Session Title: 5T101: Clinical Aspects & Outcomes Research (2792–2797)
Session Type: ARP Abstract Session
Session Time: 2:30PM-4:00PM
Background/Purpose: An estimated 11% to 33% of persons taking methotrexate for rheumatoid arthritis (RA) are reported to be at least moderately intolerant to this medication. The published literature has largely measured methotrexate intolerance using a scale composed of four domains: abdominal pain, nausea, vomiting and behavioral symptoms. These symptoms largely ignore the definition of “intolerance” or the “unwillingness or refusal to tolerate or respect opinions or beliefs contrary to one’s own”. As such, the patients’ perspective is not captured. The purpose of this study is to use qualitative methodologies to describe methotrexate intolerance from the adult patient with RA’s perspective.
Methods: We conducted semi-structured audio-recorded individual interviews with 14 adult English-speaking patients who have a rheumatology health-care provider confirmed diagnosis of RA, and who had been prescribed, were taking, or had ever taken oral or subcutaneous methotrexate. We identified 489 labels for common words or phrases or codes during line-by-line coding which were categorized using constant comparative analysis and then collapsed into three central themes.
Results: Findings from the conducted interviews suggest that methotrexate intolerance is a construct conceptualized from three themes: Beliefs about the Risk of Methotrexate, Beliefs about the Benefits of Methotrexate, and Beliefs about the Threat of RA. The complex beliefs about methotrexate involved both perceived risks and benefits which resulted from knowledge obtained from sources with varying perceived value such as the Internet, others with RA, or their health care provider. The experiences of trusted peers with RA and the relationship with their health care provider were influential in the decision to tolerate methotrexate. The amount of information and timing in which to participants’ sought information varied.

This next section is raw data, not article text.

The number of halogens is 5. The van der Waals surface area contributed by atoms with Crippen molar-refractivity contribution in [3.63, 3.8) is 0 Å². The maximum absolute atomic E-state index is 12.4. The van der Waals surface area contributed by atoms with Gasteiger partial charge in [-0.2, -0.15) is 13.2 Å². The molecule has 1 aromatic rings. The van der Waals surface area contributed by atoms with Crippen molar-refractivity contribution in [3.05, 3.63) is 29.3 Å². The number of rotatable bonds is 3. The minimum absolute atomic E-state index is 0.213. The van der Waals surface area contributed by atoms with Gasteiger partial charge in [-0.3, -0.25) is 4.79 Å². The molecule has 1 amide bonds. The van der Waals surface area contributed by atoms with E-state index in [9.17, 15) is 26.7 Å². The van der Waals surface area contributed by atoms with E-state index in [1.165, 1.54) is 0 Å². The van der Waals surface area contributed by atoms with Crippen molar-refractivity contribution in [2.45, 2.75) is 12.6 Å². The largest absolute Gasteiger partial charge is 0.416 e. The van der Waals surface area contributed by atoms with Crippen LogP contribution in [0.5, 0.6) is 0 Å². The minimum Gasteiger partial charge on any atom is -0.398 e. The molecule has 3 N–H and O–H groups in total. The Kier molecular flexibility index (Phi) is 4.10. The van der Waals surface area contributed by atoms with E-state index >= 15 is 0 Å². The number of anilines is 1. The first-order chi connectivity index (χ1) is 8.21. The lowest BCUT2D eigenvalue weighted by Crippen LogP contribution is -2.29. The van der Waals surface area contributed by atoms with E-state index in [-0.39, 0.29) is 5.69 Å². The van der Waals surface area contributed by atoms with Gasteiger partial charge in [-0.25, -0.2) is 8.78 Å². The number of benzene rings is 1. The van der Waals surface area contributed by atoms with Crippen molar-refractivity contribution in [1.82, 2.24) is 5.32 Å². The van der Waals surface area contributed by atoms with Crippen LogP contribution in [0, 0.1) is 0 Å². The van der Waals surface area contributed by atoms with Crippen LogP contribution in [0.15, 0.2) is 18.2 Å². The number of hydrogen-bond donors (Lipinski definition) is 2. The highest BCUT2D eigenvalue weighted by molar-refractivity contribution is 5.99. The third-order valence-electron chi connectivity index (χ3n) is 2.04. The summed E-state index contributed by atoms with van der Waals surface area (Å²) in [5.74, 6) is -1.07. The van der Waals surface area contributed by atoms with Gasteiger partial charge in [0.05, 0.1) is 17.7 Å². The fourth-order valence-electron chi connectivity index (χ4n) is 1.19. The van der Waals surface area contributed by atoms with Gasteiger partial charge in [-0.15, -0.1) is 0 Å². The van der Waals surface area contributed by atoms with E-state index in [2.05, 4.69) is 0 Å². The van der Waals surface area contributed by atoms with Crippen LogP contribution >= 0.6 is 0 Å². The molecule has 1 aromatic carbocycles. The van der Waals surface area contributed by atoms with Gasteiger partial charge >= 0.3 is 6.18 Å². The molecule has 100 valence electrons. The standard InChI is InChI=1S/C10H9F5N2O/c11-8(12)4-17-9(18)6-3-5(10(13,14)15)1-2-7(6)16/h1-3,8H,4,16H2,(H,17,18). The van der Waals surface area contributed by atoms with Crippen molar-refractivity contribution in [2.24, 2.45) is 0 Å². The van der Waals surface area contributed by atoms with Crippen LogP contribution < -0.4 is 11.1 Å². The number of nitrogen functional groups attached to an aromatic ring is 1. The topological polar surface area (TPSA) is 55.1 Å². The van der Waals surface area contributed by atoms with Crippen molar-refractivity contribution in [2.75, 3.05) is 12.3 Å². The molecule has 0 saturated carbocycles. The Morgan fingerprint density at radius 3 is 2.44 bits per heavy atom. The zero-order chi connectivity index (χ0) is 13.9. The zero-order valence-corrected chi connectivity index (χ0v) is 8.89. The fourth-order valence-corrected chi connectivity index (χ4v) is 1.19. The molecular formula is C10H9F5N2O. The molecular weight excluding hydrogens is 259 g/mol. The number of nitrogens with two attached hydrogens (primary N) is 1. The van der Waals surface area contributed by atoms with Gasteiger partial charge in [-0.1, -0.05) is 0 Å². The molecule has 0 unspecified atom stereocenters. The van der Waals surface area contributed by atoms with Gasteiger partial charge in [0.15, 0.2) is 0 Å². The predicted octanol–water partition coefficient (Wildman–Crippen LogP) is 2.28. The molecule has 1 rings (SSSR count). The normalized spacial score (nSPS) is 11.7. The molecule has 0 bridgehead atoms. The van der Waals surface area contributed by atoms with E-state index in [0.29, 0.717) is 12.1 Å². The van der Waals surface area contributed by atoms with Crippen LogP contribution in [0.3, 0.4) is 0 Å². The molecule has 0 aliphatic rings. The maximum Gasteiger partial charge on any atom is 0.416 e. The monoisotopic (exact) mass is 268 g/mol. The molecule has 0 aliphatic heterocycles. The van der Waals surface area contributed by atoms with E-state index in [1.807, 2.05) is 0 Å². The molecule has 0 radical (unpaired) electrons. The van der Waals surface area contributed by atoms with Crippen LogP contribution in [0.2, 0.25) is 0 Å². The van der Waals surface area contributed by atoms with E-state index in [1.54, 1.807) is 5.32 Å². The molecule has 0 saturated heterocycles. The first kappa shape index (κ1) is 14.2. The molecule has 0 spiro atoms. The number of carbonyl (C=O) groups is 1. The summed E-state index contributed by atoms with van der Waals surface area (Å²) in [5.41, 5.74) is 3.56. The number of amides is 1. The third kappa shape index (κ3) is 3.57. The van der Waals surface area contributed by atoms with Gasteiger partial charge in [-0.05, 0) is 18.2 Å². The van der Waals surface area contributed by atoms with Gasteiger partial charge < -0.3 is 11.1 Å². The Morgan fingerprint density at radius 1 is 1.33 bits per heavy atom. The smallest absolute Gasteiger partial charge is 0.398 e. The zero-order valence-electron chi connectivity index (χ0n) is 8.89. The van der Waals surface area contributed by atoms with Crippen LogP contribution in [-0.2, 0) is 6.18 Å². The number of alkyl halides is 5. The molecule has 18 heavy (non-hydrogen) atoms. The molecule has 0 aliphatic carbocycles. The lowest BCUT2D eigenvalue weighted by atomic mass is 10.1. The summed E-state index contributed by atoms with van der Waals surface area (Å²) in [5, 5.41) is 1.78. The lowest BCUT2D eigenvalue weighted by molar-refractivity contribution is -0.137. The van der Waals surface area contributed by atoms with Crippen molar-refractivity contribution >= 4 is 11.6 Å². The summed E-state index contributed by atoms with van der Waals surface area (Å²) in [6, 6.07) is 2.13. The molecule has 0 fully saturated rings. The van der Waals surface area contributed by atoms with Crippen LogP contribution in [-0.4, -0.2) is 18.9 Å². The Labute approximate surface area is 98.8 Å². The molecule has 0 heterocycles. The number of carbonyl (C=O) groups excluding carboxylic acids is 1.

Participants also described beliefs about the threat of RA which often resulted from personal experiences with pain and difficulty functioning or observing the experiences of other with RA. Patients often reported the desire to avoid “being crippled” or requiring the use of assistive devices including a wheel chair. The belief in the perceived benefit of methotrexate, which was often improved functioning in activities of daily living, and threat of the RA hindering this functioning often was a stimulus to tolerate perceived risks or to take methotrexate despite known risks (e.g., hair loss and nausea).
Conclusion: Findings from this study suggest that intolerance to methotrexate involves a complex belief system where patients with RA weigh beliefs about risks and benefits of methotrexate alongside beliefs about the threat of RA.
To cite this abstract in AMA style:Salt E, Rayens M, Crofford L, Studts J. Methotrexate Intolerance: A Qualitative Descriptive Study of the Adult Rheumatoid Arthritis Patients’ Perspectives [abstract]. Arthritis Rheumatol. 2019; 71 (suppl 10). https://acrabstracts.org/abstract/methotrexate-intolerance-a-qualitative-descriptive-study-of-the-adult-rheumatoid-arthritis-patients-perspectives/. Accessed April 13, 2021.
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ACR Meeting Abstracts - https://acrabstracts.org/abstract/methotrexate-intolerance-a-qualitative-descriptive-study-of-the-adult-rheumatoid-arthritis-patients-perspectives/